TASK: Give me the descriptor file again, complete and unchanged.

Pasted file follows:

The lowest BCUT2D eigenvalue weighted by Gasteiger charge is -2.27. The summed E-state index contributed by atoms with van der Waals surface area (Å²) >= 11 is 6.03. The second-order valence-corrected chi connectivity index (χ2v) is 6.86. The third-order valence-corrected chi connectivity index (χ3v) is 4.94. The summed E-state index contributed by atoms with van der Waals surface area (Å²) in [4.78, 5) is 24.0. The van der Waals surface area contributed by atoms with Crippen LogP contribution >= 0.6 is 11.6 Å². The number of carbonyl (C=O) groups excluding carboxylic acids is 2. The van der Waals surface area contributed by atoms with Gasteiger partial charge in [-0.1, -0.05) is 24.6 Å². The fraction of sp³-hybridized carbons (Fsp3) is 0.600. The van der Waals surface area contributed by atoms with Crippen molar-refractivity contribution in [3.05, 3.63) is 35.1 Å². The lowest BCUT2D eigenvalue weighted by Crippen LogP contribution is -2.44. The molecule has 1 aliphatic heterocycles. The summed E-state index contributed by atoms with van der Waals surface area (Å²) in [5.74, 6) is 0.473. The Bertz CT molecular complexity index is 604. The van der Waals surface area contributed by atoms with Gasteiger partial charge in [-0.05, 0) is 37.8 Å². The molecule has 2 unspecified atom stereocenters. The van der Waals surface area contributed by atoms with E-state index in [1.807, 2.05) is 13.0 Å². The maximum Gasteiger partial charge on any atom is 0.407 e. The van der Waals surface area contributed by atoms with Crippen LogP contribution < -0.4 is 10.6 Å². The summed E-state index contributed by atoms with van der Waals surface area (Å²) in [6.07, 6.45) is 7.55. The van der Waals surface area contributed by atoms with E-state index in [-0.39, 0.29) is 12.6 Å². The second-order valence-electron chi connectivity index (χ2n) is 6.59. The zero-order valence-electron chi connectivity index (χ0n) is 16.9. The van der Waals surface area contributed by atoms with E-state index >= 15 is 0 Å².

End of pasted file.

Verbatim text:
The lowest BCUT2D eigenvalue weighted by Gasteiger charge is -2.27. The summed E-state index contributed by atoms with van der Waals surface area (Å²) >= 11 is 6.03. The second-order valence-corrected chi connectivity index (χ2v) is 6.86. The third-order valence-corrected chi connectivity index (χ3v) is 4.94. The summed E-state index contributed by atoms with van der Waals surface area (Å²) in [4.78, 5) is 24.0. The van der Waals surface area contributed by atoms with Crippen LogP contribution >= 0.6 is 11.6 Å². The number of carbonyl (C=O) groups excluding carboxylic acids is 2. The van der Waals surface area contributed by atoms with Gasteiger partial charge in [-0.1, -0.05) is 24.6 Å². The fraction of sp³-hybridized carbons (Fsp3) is 0.600. The van der Waals surface area contributed by atoms with Crippen molar-refractivity contribution in [3.05, 3.63) is 35.1 Å². The lowest BCUT2D eigenvalue weighted by Crippen LogP contribution is -2.44. The molecule has 1 aliphatic heterocycles. The summed E-state index contributed by atoms with van der Waals surface area (Å²) in [5.74, 6) is 0.473. The Bertz CT molecular complexity index is 604. The van der Waals surface area contributed by atoms with Gasteiger partial charge in [-0.05, 0) is 37.8 Å². The molecule has 2 unspecified atom stereocenters. The van der Waals surface area contributed by atoms with E-state index in [1.807, 2.05) is 13.0 Å². The maximum Gasteiger partial charge on any atom is 0.407 e. The van der Waals surface area contributed by atoms with Crippen LogP contribution < -0.4 is 10.6 Å². The summed E-state index contributed by atoms with van der Waals surface area (Å²) in [6.07, 6.45) is 7.55. The van der Waals surface area contributed by atoms with E-state index in [-0.39, 0.29) is 12.6 Å². The second-order valence-electron chi connectivity index (χ2n) is 6.59. The zero-order valence-electron chi connectivity index (χ0n) is 16.9. The van der Waals surface area contributed by atoms with E-state index >= 15 is 0 Å².